Success can be defined in different ways. You can leave if you want to, right. But it doesn't mean that success is going to be out there every time and it's okay to stay and be here and make your community a better place. And it's okay to grow and learn here. You shouldn't have to leave a place in order to be better or do better.

Imelda Cortez standing in front of

Imelda Cortez; educator and activist stands outside of Wakefield Community Center in South Tucson, Arizona. 

Transcripciones Español

Raye Winch: Imelda G Cortes es una organizadora y educadora queer, Chicana y muy comprometida al barrio de Wakefield dónde ha vivido casi toda su vida. Imelda, vives y trabajas en el mismo barrio donde creciste y enseñas en la misma escuela donde graduaste. ¿Puedes compartir lo que más te gusta y porque te quedas?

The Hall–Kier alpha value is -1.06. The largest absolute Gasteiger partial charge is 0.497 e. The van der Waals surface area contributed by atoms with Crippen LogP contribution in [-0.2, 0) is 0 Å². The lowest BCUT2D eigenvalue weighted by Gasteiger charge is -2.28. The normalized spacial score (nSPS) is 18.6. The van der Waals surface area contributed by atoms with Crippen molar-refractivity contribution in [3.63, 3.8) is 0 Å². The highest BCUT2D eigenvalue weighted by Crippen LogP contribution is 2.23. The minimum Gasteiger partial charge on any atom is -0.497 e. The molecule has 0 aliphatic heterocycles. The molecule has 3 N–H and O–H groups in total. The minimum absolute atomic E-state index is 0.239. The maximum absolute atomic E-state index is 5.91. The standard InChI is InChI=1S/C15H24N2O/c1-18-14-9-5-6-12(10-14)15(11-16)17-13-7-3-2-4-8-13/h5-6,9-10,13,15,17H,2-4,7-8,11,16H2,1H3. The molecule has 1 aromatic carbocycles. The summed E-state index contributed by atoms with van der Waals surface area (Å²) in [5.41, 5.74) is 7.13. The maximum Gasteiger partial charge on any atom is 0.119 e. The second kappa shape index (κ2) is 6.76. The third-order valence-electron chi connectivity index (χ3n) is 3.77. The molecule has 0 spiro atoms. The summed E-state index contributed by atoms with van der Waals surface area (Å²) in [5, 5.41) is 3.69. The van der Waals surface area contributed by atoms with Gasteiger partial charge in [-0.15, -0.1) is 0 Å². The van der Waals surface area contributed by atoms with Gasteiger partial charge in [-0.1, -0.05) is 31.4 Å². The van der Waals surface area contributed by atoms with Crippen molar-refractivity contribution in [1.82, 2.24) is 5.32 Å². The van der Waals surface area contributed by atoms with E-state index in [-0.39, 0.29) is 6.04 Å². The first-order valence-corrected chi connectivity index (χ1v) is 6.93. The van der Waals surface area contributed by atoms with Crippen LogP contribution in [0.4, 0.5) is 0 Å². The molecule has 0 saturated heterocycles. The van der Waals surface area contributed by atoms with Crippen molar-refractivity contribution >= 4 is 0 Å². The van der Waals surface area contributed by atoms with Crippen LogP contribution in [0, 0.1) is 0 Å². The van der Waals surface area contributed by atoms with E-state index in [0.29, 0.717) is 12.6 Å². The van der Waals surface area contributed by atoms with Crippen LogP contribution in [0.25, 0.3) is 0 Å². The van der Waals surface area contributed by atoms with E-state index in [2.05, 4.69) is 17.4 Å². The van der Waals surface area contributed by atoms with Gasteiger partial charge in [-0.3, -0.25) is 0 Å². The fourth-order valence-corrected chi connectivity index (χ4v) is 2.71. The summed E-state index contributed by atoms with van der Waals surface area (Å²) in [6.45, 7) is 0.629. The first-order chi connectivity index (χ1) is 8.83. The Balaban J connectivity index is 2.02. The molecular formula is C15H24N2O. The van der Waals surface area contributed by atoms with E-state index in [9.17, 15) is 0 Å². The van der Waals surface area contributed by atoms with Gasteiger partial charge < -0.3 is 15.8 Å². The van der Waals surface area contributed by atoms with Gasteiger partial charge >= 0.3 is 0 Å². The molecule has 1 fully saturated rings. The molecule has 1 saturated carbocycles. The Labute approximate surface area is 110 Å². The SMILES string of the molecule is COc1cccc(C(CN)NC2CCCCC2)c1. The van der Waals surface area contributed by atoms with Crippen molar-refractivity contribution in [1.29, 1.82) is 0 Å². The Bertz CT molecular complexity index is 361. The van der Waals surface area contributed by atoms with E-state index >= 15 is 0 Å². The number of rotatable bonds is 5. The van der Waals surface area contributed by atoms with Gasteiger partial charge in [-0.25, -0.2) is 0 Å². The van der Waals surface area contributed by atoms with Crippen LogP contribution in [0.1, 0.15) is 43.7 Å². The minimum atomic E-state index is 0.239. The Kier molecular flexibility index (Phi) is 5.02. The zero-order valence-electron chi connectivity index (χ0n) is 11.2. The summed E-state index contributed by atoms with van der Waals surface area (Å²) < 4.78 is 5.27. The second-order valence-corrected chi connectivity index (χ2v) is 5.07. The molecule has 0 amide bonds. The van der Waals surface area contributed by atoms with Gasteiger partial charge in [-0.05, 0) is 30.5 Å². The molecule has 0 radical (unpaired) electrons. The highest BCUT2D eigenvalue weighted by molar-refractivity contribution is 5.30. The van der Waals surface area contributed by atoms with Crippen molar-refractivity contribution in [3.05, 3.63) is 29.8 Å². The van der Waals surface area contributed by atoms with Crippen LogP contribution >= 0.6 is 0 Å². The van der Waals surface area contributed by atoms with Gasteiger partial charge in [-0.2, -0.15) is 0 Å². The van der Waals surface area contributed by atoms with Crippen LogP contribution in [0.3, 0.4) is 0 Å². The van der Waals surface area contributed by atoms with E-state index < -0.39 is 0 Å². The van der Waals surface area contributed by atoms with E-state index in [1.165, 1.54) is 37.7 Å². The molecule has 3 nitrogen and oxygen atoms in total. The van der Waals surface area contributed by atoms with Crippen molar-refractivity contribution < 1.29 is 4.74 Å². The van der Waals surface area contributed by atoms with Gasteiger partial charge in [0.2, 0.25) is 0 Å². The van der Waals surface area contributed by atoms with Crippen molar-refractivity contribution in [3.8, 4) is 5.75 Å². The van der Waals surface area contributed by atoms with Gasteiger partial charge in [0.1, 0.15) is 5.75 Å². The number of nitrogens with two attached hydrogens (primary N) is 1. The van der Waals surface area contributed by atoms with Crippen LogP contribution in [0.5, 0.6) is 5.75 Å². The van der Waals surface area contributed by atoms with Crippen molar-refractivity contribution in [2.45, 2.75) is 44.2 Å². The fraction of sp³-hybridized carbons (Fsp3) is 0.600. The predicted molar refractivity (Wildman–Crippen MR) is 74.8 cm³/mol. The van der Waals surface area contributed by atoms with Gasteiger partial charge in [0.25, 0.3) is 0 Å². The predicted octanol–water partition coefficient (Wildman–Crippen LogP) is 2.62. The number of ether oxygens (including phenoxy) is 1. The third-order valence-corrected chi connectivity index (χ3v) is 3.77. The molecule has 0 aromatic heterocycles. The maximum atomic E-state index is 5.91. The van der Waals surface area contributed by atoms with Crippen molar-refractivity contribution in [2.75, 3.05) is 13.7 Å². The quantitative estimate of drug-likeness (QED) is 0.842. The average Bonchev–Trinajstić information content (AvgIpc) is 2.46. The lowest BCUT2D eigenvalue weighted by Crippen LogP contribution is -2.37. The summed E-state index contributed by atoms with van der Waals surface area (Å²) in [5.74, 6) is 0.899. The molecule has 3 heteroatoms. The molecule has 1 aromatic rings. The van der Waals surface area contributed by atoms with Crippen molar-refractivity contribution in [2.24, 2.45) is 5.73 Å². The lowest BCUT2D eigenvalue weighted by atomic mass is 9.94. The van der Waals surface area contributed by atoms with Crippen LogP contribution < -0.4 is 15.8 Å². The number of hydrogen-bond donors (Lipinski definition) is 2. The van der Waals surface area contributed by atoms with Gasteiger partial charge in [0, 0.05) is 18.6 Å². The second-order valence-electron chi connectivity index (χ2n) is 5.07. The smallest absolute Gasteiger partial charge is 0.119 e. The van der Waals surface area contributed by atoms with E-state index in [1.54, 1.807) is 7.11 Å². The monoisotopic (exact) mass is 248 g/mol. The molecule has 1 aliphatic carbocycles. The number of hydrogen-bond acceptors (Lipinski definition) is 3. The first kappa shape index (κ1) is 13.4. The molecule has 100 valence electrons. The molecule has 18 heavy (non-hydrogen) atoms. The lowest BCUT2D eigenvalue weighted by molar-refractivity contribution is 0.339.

Imelda G Cortez: Lo que más me encanta del Barrio Wakefield es que siempre ha sido para mí un ambiente acogedor. Un ambiente donde me siente en casa. Ahí crecí, ahí aprendí a andar en bicicleta. Afortunadamente tenía el privilegio de viajar a diferentes lugares, pero siempre me gusta regresar al barrio. Siempre cuando se baja del Freeway en la 6, no, es como un descanso, puedo respirar.

 

Raye: Te describes a ti misma como un cómplice. ¿Qué significa para ti?

 

Imelda: Los estudiantes tienen un poder muy grande que no siempre lo pueden ver ellos. Yo trato de ser esa persona que les ayude y los motive para hacerse cambio social, no, de qué tal forma todo que todos queremos, pero no siempre sabemos cómo hacerlo

 

Raye: ¿Puedes compartir un ejemplo?